Imagine a world in which you can know the name of any animal, any plant, any fungus, any organism, on the spot, in an instant, anywhere on our planet. Imagine that you had access to the sum of humanity’s knowledge about that species - is it harmful, is it part of a healthy ecosystem - or is it endangered and in need of protection? How would this change our lives, our perspectives, and our impact on this planet’s biodiversity? What would it be like to live in a bioliterate world?
To date, this world has largely remained within the realm of science fiction, and its users restricted to explorers of new and distant planets. But the rationale for developing such a system includes clear applications here and now. The globalization of trade, increasing impacts of climate change, and calls for biodiversity conservation make rapid species identification a world-wide need.
As many of us go about our daily lives, we are surrounded by a staggering array of consumer products, all diligently catalogued and labeled with the familiar blackand- white barcode. The Universal Product Code (UPC) system developed by the industrial sector to brand retail items employs 10 options at each of 11 positions to create 100 billion alternates. Although undecipherable and uninformative to the average person, UPC barcodes provide retailers a means of unambiguously identifying a product and connecting it to more meaningful data such as price and availability.
Just like UPC barcodes, the DNA sequences within each species are unique. And like the 11-digit UPC’s, short DNA sequences can provide a means of connecting a specimen in-hand to a wealth of information about that species.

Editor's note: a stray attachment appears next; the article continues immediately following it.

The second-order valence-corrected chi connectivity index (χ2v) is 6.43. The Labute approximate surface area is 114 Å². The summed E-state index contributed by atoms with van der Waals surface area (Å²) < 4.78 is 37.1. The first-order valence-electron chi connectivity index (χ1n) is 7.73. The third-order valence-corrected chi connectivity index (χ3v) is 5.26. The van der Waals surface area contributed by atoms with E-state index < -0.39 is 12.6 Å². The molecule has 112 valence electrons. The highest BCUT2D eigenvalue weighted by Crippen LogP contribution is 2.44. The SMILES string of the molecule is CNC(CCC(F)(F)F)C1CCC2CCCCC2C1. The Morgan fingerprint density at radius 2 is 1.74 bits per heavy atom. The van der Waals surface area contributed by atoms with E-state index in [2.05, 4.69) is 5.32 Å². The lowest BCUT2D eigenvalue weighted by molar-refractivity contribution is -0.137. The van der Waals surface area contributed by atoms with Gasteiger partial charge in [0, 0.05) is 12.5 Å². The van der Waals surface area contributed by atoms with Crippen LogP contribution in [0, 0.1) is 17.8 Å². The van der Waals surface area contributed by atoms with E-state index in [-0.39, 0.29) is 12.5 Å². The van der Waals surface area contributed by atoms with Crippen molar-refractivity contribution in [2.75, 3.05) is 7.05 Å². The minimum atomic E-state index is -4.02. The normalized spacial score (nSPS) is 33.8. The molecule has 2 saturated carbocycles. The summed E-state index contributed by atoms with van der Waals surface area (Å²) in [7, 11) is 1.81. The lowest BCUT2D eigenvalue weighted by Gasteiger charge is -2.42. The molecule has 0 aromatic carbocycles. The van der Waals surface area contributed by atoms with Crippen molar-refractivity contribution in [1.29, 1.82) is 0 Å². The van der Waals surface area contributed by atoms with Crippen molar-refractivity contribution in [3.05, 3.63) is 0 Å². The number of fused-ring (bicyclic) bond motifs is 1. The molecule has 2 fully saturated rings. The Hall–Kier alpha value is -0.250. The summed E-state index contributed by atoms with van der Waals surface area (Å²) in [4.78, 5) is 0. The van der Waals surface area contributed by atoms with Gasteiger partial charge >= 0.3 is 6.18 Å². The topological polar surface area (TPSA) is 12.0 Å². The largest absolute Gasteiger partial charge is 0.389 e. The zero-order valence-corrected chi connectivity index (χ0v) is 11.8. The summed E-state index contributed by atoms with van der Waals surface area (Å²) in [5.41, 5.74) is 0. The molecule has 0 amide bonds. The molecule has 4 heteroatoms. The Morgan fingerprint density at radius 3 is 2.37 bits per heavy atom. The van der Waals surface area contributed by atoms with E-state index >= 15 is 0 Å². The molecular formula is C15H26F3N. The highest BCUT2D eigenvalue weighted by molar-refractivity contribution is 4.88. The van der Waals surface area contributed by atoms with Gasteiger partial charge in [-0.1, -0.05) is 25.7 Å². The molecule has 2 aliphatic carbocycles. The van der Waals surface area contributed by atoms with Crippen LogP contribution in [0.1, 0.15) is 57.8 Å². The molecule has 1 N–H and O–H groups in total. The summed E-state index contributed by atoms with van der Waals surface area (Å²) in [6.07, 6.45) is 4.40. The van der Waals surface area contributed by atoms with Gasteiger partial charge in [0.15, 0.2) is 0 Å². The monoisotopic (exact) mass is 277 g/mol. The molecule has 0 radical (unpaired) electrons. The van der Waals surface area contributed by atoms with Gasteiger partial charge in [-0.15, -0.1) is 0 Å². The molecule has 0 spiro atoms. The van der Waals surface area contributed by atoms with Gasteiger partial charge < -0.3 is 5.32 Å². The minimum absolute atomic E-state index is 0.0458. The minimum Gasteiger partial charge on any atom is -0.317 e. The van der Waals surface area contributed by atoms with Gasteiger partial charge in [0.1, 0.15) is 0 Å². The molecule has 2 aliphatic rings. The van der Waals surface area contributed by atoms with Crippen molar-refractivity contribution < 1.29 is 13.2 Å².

As the technology to read DNA continues to improve, we move closer to a world in which the identification of species, and access to information on their biology, ecology, and socio-economic significance, can be provided with all the ease of scanning soup cans at the supermarket check-out. DNA barcoding aims to realize that world.
Achieving this goal requires increased involvement of the global community. As of early 2008, more than 100 outstanding researchers from 25 nations have indicated their support for a large-scale project focused on the construction of a comprehensive DNA barcode library for eukaryotic life. The first phase of the International Barcode of Life (iBOL, www.dnabarcoding.org) Project is envisaged as a five-year project, jointly administered by a consortium of funders and research groups, which will lead to the acquisition of DNA barcode records for 5M specimens, representing 500K species.
In addition to building this library, iBOL will develop new analytical technologies and expand existing bioinformatics platforms. Existing technology can perform barcode identifications on a lab bench, but there is strong demand for integration and miniaturization. The iBOL project seeks to stimulate development of a portable device to support on-site analysis quickly and cheaply.
Learn more about different aspects of iBOL and DNA barcoding.